Major League Baseball has announced the on-field ceremonial stuff for tonight’s Game 3 of the World Series. There are a couple of good things here! And one bit of evidence that, at some point when he was still commissioner, Bud Selig sold his mortal soul to a pop punk band and now the league can’t do a thing about it.

The ceremonial first pitch choice is fantastic: it’s Billy Williams, the Hall of Famer and six-time All-Star who starred for the Cubs from 1959 through 1974. Glad to see Williams here. I know he’s beloved in Chicago, but he has always seemed to be one of the more overlooked Hall of Famers of the 1960s-70s. I’m guessing not being in the World Series all that time has a lot to do with that, so it’s all the more appropriate that he’s getting the spotlight tonight. Here’s hoping Fox makes a big deal out of it and replays it after the game starts.

“Take me out to the ballgame” will be sung by the guy who, I assume, holds the title of Cubs First Fan, Bill Murray. It’ll be wacky, I’m sure.

The National Anthem will be sung by Chicago native Patrick Stump. Who, many of you may know, is the lead singer for Fall Out Boy. This continues Major League Baseball’s strangely strong association with Fall Out Boy over the years. They, or some subset of them, seem to perform at every MLB jewel event. They have featured in MLB’s Opening Day musical montages. They played at the All-Star Game this summer. Twice. And, of course, they are the creative minds behind “My Songs Know What You Did in the Dark,” (a/k/a “light ’em MUPMUPMUPMUP“) which Major League Baseball and Fox used as incessant playoff bumper music several years ago. I don’t ask for much in life, but one thing I do want is someone to love me as much as Major League Baseball loves Fall Out Boy. We all do, really.

Wayne Messmer, the former public address announcer for the Cubs and a regular performer of the National Anthem at Wrigley Field will sing “God Bless America.”

Between that and Bill Murray, I think we’ve found out the Cubs strategy for dealing with Andrew Miller: icing him if he tries to straddle the 6th and 7th innings.

Imagining a daytime World Series game at Wrigley Field

CHICAGO, IL - APRIL 27:  A overall shot of the scoreboard showing the postponement of the game in Baltimore because of riots before the game between the Chicago Cubs and the Pittsburgh Pirates on April 27, 2015 at Wrigley Field in Chicago, Illinois. (Photo by David Banks/Getty Images)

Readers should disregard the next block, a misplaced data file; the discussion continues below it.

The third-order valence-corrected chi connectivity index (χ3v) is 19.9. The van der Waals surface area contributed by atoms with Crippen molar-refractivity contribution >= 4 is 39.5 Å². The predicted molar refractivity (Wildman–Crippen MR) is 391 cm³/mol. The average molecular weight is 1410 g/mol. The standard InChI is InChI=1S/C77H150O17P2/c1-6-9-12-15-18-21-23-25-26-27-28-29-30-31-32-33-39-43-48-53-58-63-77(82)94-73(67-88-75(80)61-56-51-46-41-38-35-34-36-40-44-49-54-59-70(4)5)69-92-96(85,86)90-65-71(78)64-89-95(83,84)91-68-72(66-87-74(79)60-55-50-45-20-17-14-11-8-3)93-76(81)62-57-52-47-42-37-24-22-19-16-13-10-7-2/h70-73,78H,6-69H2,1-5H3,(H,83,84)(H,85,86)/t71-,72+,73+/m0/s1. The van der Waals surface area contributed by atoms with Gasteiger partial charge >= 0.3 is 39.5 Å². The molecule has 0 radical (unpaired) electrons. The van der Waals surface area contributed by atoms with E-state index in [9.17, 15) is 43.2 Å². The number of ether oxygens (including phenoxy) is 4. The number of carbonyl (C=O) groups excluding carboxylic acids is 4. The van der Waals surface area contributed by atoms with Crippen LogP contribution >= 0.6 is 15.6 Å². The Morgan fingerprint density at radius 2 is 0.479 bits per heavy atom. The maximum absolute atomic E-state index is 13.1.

Getty Images

Night baseball first came to the World Series in 1971, when the Pirates played the Orioles in Game 4. The last World Series game played under natural light came in 1984, when the Tigers played the Padres in Detroit in Game 5 of that year’s Fall Classic. The last World Series game played during daytime hours was Game 6 of the 1987 World Series, but that came in Minneapolis, in the Metrodome, so it was still played under artificial light. All games since then have been played in the evening hours.

Ever since, there have been periodic calls for the World Series to include day games. These appeals are often grounded in tradition and nostalgia for bright sunshine making way for long shadows. For memories of sneaking transistor radios into classrooms. For the symbolism of the sun setting on both the day at hand and the baseball season as a whole.

It’s an appealing idea. Baseball in the daytime is a wonderful, wonderful thing. And while day baseball may be occasionally miserable for fans and players in the heat of August, October afternoons are often the loveliest weather there is. There is nothing better than fall sunshine. A baseball game in that fall sunshine seems like the closest one can get to heaven on Earth.

Unfortunately, it’s a wholly unrealistic idea in this day and age. Far fewer people would actually get to watch the World Series if it were played during the day. We complain about late games lasting into the wee hours, preventing kids from watching, but how many kids are going to be able to watch a World Series game when they’re in school? Or at after school extracurricular activities? And how many people can ditch work to watch a baseball game? Some say to put one of the day games on the weekend, but that clashes with other activities and, of course, with football, which is going to win the battle for the remote in more households than baseball would.

Yes, the networks and Major League Baseball are in it for the money and the TV ratings, but the fact is that the money and the ratings are a function of more people watching baseball games in the evening, kids and grownups alike. It’s pretty straightforward, actually. More people watching baseball is better for the people and for baseball, full stop, aesthetics and commercial motivations notwithstanding. For this reason the World Series will almost certainly be played at night for the foreseeable future. And it should be.

Still . . . it’s Wrigley Field, the last bastion of day-only baseball for decades. A place where, even if they now play most games at night, still features more day baseball than anyplace else. And it’s a sunny Friday afternoon on which the temperatures will creep into the 60s. I know it would never happen and certainly won’t happen today, but the idea of an afternoon World Series game in Wrigley Field makes even a hard-headed, bottom-line-appreciating anti-nostalgist like me sorta wish today was a day game. If I close my eyes I can imagine it. I can feel the warm breeze and smell the fall afternoon air. I’m sure many of you can too.

And even if you can’t, can we agree that maybe today should be a day game simply for public health purposes? I mean, get a load of this:

These people will have been drinking for at least 11 hours come game time. Many of them for much longer. You’re probably looking at some dead men walking, here. For the sake of their livers and personal safety, this game should start at 1pm, dang it. If even that is early enough to save them.